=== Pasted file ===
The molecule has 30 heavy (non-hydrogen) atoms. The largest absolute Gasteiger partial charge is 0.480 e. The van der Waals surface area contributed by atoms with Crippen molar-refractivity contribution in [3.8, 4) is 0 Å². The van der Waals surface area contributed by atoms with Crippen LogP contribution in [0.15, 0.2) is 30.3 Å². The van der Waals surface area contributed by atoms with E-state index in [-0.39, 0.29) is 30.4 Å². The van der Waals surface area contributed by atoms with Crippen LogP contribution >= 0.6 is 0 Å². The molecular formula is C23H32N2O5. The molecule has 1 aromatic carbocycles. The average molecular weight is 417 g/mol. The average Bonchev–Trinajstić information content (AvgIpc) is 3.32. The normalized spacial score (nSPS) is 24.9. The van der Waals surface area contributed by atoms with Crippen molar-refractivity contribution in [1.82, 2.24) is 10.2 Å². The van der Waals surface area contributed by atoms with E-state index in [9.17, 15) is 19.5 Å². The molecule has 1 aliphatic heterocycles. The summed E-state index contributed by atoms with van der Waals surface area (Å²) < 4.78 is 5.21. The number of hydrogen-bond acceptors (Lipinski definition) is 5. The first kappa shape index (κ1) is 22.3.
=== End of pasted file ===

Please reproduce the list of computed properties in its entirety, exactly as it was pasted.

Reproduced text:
The molecule has 30 heavy (non-hydrogen) atoms. The largest absolute Gasteiger partial charge is 0.480 e. The van der Waals surface area contributed by atoms with Crippen molar-refractivity contribution in [3.8, 4) is 0 Å². The van der Waals surface area contributed by atoms with Crippen LogP contribution in [0.15, 0.2) is 30.3 Å². The van der Waals surface area contributed by atoms with E-state index in [-0.39, 0.29) is 30.4 Å². The van der Waals surface area contributed by atoms with Crippen LogP contribution >= 0.6 is 0 Å². The molecular formula is C23H32N2O5. The molecule has 1 aromatic carbocycles. The average molecular weight is 417 g/mol. The average Bonchev–Trinajstić information content (AvgIpc) is 3.32. The normalized spacial score (nSPS) is 24.9. The van der Waals surface area contributed by atoms with Crippen molar-refractivity contribution in [1.82, 2.24) is 10.2 Å². The van der Waals surface area contributed by atoms with E-state index in [9.17, 15) is 19.5 Å². The molecule has 1 aliphatic heterocycles. The summed E-state index contributed by atoms with van der Waals surface area (Å²) < 4.78 is 5.21. The number of hydrogen-bond acceptors (Lipinski definition) is 5. The first kappa shape index (κ1) is 22.3.